Objective: In addition to the increasingly recognized role of physical exercise in maintaining cognition, exercise may influence Alzheimer's disease (AD) pathology, as transgenic mouse studies show lowered levels of AD pathology in exercise groups. The objective of this study was to elucidate the association between exercise and AD pathology in humans using Pittsburgh compound-B (PIB), amyloid-beta (Abeta)(42), tau, and phosphorylated tau (ptau)(181) biomarkers.
Methods: Sixty-nine older adults (17 males, 52 females) aged 55 to 88 years, were recruited and confirmed to be cognitively normal. A questionnaire on physical exercise levels over the past decade was administered to all. Cerebrospinal fluid samples were collected from 56 participants, and amyloid imaging with PIB was performed on 54 participants.
Results: Participants were classified based on biomarker levels. Those with elevated PIB (p = 0.030), tau (p = 0.040), and ptau(181) (p = 0.044) had significantly lower exercise, with a nonsignificant trend for lower Abeta(42) (p = 0.135) to be associated with less exercise. Results were similar for PIB after controlling for covariates; tau (p = 0.115) and ptau(181) (p = 0.123) differences were reduced to nonsignificant trends. Additional analyses also demonstrated that active individuals who met the exercise guidelines set by the American Heart Association had significantly lower PIB binding and higher Abeta(42) levels with and without controlling for covariates (PIB: p = 0.006 and p = 0.001; Abeta(42): p = 0.042 and p = 0.046). Last, the associations between exercise engagement and PIB levels were more prominent in APOE epsilon 4 noncarriers.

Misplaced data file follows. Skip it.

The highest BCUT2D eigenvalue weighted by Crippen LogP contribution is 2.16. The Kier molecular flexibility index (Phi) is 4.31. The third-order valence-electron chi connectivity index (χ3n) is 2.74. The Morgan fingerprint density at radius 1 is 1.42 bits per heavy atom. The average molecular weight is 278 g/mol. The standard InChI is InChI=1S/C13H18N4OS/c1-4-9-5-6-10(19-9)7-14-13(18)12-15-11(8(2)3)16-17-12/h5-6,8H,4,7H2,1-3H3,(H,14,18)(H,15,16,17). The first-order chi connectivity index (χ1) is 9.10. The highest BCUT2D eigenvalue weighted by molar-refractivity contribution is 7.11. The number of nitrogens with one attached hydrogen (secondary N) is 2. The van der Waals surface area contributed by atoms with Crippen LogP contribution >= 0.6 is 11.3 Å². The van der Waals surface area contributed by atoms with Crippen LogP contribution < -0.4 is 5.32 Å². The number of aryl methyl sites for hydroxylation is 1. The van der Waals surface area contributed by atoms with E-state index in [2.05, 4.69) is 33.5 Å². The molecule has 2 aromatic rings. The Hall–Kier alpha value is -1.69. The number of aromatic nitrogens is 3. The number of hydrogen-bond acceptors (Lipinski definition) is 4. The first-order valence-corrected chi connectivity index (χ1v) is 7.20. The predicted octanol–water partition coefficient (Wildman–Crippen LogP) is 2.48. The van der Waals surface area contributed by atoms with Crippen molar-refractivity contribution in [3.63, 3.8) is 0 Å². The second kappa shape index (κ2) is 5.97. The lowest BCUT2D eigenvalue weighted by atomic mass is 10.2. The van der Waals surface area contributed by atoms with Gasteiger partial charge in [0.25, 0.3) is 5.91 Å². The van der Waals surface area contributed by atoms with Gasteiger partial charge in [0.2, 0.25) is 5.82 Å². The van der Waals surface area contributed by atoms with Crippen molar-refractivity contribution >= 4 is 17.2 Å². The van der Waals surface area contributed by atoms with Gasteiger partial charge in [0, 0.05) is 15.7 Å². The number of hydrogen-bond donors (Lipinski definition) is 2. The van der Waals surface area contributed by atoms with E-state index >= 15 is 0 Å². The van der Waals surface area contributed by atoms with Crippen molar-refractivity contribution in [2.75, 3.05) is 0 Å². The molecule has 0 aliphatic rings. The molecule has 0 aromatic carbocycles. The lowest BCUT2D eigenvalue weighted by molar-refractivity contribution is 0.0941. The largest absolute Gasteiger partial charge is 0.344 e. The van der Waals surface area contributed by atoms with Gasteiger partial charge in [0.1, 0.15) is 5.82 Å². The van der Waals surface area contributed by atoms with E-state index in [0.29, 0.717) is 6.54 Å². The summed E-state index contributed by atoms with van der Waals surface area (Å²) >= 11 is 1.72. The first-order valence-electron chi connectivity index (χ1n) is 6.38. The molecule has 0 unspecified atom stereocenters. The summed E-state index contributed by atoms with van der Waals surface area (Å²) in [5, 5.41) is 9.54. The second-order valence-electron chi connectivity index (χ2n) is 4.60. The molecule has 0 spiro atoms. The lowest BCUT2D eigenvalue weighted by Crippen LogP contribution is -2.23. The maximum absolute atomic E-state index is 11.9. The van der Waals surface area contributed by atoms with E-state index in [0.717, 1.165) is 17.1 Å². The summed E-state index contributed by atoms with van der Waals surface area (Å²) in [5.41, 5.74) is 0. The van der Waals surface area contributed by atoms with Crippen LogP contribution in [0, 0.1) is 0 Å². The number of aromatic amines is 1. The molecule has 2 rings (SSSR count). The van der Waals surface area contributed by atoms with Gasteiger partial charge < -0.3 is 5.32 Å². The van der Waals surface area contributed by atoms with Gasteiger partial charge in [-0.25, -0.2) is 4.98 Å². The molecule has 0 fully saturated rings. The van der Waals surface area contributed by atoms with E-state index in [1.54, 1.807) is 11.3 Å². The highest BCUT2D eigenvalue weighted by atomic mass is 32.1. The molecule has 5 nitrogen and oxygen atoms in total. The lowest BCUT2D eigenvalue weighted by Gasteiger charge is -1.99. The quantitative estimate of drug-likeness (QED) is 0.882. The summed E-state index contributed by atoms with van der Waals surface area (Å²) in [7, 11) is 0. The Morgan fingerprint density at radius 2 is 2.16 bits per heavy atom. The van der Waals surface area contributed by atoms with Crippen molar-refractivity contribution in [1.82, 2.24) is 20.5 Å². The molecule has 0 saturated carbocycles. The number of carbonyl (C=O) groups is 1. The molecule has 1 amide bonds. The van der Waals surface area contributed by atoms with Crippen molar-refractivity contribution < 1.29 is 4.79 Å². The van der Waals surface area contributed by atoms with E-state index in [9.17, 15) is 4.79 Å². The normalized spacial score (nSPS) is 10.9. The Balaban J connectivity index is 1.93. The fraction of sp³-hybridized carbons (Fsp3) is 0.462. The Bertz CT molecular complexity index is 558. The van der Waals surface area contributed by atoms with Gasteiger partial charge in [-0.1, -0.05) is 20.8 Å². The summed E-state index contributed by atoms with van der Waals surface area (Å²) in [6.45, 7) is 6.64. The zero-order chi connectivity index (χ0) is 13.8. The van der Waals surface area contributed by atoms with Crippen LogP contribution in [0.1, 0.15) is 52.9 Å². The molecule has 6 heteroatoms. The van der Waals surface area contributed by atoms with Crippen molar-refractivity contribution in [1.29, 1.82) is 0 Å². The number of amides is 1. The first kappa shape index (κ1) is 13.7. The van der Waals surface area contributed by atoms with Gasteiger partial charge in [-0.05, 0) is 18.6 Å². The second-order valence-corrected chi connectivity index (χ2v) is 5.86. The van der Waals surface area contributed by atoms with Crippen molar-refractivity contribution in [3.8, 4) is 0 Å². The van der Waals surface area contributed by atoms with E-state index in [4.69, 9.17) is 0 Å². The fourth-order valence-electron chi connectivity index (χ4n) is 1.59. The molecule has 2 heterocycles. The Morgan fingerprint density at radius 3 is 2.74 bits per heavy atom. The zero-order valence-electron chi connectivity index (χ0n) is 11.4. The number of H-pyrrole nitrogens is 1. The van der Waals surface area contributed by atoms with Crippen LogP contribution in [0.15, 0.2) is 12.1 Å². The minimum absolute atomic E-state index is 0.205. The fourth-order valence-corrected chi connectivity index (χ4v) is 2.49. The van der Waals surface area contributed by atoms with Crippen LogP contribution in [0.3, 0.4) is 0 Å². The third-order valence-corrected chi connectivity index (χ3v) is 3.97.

Interpretation: Collectively, these results are supportive of an association between exercise engagement and AD biomarkers in cognitively normal older adults.